Behind our street was a long strip of conifer woods and behind this several fields of arable land. There was a track that ran between two of these fields where I regularly liked to walk. About half way down there was a crossroads where the track was dissected by an old Roman road that linked Old Sarum to Mildenhall near Marlborough. Turning right at the cross roads and up a slight gradient I would follow a grassy lane and walk through a tunnel of hawthorn to the main road. Opposite the road to the right of the playing fields are two tumuli where I used to sit and think about the history of my village. These tumuli were excavated in the nineteenth century by ‘barrow-diggers’ or amateur archaeologists from the wealthy upper classes, who made a hobby of destroying historical sites. In the county museum in Devizes are the fruits of their labour. There is a funeral urn, horse and pig bones, fragments of pottery, flint axes, and other evidence there had been Neolithic and Bronze Age people living in my village. There are dozens of tumuli all over Bulford, but I have always preferred the company of these two as they’re on high ground and when I stood on them I had a panoramic view of the village before me.
My brother and I spent many of our afternoons during the summer holidays wading through the Nine Mile River down in the original part of the village where the old thatched cottages formed a line parallel with the river. It has to be said, the Nine Mile River wasn’t much of a river, and neither was it nine miles long. It was named by an unimaginative cartographer who figured the confluence of this river with the River Avon (near the village manor) was nine miles from the city of Salisbury. During the summer the water was rarely deeper than our shins so we could walk through it turning over the rocks, catching bullheads, and collecting things that looked interesting. At one point we had about thirty fragments of clay pipes in our collection and a whole range of Victorian pottery shards that had been tumbled and smoothed by the water. How did they get there? What was their story? I still don’t know much more about them today, but I used to marvel over our findings, and this would add to the exciting and complex sense of place I felt for Bulford.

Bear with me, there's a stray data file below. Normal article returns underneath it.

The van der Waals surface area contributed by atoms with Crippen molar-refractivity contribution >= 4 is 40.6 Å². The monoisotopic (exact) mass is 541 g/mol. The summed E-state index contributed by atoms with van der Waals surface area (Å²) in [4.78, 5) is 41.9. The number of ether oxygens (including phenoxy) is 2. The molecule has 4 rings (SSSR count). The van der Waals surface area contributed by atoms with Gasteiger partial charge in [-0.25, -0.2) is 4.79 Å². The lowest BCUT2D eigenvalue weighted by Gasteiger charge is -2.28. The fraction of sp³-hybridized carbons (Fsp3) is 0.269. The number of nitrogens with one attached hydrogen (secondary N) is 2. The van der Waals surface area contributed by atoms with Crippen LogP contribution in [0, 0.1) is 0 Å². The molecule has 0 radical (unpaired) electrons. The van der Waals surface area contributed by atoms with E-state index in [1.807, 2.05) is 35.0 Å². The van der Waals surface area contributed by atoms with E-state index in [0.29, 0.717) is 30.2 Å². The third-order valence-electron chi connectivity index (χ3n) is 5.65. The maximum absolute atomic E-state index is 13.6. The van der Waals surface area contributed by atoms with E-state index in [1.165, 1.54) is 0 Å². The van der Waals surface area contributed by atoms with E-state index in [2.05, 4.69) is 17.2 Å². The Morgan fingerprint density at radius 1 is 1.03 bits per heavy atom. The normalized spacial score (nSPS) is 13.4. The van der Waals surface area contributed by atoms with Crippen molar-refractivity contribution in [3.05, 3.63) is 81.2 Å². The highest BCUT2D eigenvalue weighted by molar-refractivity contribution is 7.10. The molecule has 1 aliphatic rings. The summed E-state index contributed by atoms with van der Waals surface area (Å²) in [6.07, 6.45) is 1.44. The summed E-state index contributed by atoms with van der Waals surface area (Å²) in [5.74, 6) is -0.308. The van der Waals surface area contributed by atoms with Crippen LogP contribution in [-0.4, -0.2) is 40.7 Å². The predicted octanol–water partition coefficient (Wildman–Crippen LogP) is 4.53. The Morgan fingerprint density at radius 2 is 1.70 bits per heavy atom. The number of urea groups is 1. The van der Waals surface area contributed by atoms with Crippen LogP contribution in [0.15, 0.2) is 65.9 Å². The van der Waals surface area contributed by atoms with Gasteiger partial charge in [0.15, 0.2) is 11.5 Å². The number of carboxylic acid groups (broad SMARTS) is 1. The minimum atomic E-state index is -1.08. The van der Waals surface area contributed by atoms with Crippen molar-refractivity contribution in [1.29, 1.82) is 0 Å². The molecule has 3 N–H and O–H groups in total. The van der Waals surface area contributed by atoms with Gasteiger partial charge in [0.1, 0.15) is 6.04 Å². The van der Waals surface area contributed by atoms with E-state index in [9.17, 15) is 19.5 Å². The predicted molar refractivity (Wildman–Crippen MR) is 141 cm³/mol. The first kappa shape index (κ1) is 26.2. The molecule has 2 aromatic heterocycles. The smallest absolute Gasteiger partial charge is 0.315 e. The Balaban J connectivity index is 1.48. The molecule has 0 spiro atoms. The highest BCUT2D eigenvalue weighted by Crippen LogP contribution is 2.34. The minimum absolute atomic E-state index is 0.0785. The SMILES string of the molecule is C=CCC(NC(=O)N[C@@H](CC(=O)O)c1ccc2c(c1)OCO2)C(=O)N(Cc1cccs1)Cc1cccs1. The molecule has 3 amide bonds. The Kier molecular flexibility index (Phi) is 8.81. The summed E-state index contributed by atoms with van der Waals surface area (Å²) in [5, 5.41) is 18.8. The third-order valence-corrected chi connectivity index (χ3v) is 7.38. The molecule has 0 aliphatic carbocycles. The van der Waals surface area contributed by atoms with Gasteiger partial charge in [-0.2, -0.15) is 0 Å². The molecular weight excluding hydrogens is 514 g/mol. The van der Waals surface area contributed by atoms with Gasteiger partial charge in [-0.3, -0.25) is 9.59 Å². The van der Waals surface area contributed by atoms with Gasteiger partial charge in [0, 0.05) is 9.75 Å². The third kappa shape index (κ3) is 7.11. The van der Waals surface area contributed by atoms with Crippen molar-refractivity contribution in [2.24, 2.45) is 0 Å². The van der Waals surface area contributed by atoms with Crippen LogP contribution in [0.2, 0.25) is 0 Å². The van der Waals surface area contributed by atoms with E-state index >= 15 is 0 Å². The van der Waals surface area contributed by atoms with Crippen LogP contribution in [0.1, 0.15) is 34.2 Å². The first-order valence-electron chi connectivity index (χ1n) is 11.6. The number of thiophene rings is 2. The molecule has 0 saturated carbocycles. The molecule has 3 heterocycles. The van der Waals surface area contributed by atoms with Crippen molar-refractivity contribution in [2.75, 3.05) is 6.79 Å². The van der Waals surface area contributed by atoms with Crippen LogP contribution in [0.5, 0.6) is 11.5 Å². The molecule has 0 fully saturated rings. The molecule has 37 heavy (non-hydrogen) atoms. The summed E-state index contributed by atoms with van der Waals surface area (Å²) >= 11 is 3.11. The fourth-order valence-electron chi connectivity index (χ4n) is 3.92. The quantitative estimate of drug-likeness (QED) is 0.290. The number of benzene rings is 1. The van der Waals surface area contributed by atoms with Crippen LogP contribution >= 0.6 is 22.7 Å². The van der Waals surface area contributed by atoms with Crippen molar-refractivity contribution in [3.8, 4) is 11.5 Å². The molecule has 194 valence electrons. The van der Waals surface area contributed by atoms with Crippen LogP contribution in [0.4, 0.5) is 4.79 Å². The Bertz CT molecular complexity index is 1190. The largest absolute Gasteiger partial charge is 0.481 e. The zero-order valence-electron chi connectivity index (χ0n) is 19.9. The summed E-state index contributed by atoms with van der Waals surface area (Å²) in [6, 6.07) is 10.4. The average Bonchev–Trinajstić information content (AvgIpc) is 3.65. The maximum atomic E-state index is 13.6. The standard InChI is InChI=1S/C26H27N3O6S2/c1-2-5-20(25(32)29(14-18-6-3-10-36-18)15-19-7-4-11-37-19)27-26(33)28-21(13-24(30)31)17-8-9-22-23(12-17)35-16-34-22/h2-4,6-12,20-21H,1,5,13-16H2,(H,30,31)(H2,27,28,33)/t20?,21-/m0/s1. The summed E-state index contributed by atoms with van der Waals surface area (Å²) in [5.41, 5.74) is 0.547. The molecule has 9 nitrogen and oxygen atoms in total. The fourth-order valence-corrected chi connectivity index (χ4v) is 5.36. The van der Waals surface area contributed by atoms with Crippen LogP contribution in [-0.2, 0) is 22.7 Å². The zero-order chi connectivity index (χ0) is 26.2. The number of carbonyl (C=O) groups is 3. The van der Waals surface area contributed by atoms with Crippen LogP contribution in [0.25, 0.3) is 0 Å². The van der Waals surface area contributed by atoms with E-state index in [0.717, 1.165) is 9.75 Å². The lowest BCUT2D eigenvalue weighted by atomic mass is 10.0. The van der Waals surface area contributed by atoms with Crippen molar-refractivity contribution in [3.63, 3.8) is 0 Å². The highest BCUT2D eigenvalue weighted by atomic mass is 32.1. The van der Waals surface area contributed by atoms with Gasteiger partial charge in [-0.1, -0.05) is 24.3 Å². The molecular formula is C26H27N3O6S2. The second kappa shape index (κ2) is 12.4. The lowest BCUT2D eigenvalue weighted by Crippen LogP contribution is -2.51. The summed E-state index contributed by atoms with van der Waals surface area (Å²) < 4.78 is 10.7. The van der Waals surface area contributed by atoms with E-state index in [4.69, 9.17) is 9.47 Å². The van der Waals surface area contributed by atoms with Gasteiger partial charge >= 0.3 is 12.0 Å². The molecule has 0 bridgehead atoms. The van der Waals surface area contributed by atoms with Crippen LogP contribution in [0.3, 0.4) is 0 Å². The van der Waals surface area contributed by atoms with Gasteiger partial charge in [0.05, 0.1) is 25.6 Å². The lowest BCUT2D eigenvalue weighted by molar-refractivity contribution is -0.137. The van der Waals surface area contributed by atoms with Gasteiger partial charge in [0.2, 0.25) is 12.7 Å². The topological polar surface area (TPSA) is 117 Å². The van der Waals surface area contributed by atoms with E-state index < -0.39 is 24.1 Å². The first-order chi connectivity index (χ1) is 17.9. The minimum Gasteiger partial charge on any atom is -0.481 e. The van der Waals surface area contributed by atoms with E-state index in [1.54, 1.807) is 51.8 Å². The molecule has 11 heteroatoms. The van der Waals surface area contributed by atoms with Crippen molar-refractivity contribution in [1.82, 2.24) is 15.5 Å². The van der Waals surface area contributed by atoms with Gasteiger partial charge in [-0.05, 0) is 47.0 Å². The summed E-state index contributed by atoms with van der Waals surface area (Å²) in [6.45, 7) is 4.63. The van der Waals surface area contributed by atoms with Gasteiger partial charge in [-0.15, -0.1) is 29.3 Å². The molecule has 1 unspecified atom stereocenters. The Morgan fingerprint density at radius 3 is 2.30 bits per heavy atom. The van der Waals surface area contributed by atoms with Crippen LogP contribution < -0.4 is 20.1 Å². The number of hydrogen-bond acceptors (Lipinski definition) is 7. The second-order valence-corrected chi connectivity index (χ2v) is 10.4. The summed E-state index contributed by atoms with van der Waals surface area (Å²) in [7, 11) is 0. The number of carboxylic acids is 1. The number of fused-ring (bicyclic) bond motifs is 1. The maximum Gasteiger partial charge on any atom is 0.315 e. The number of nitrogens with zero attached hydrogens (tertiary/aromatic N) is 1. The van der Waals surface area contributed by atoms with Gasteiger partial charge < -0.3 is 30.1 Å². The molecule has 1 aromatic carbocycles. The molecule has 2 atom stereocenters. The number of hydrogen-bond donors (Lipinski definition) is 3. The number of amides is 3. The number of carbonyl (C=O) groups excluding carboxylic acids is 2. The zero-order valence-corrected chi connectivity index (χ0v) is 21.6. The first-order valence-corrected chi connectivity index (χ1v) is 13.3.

If you followed the Nine Mile River eastwards towards the military camp, there was a forest where we used to camp as children, and beyond the forest, a field with a collection of beehives and two abandoned cottages. Peering through their Crittall windows was like stepping back in time. The kitchen had a Belfast sink with a wooden drainer, a herringbone wooden floor, and a square carpet with polished edges. And outside in the garden there was a rusting light blue Morris Minor covered with ivy and honeysuckle that grew from a neighbouring fruit patch. Over time the kids from the village broke into the cottages and destroyed everything. This was followed by an arson attack, which led the council to bulldoze the remains, destroying forever that precious and probably unique time-capsule of rural life in 1950s Bulford. I often thought about those two cottages imagining what it was like there before the advent of modern communication, living off the land in that beautiful and secluded part of the village.
In my room I have a pile of old treasure in a box. Not a stash of gold five guinea pieces but something even more special. This box holds the objects I found metal detecting in the field behind out street. There are First World War buttons from army uniforms, the odd bullet case, an Auxiliary Territorial Service (ATS) badge from the Second World War, and the end of a pistol. I also have a hammered silver long cross penny from the reign of Henry III, a badly worn Charles I shilling, and my favourite, a bronze coin from the reign of Constantine III, who in the fifth century AD declared himself ‘Western Roman Emperor’ in Britain. Coincidently a Roman villa was recently discovered only a few miles from this site. I wonder if there was a connection between that villa and the coin I found?
Metal detecting was a pastime I thoroughly enjoyed, and every year after harvest, when the field had been ploughed, I would methodically walk up and down looking for traces of Bulford’s history. Although most of these items have little monetary value they have been important to my understanding of continuity in Bulford, and like the clay-pipes and the objects from the tumuli they represent snapshots of my village through different periods.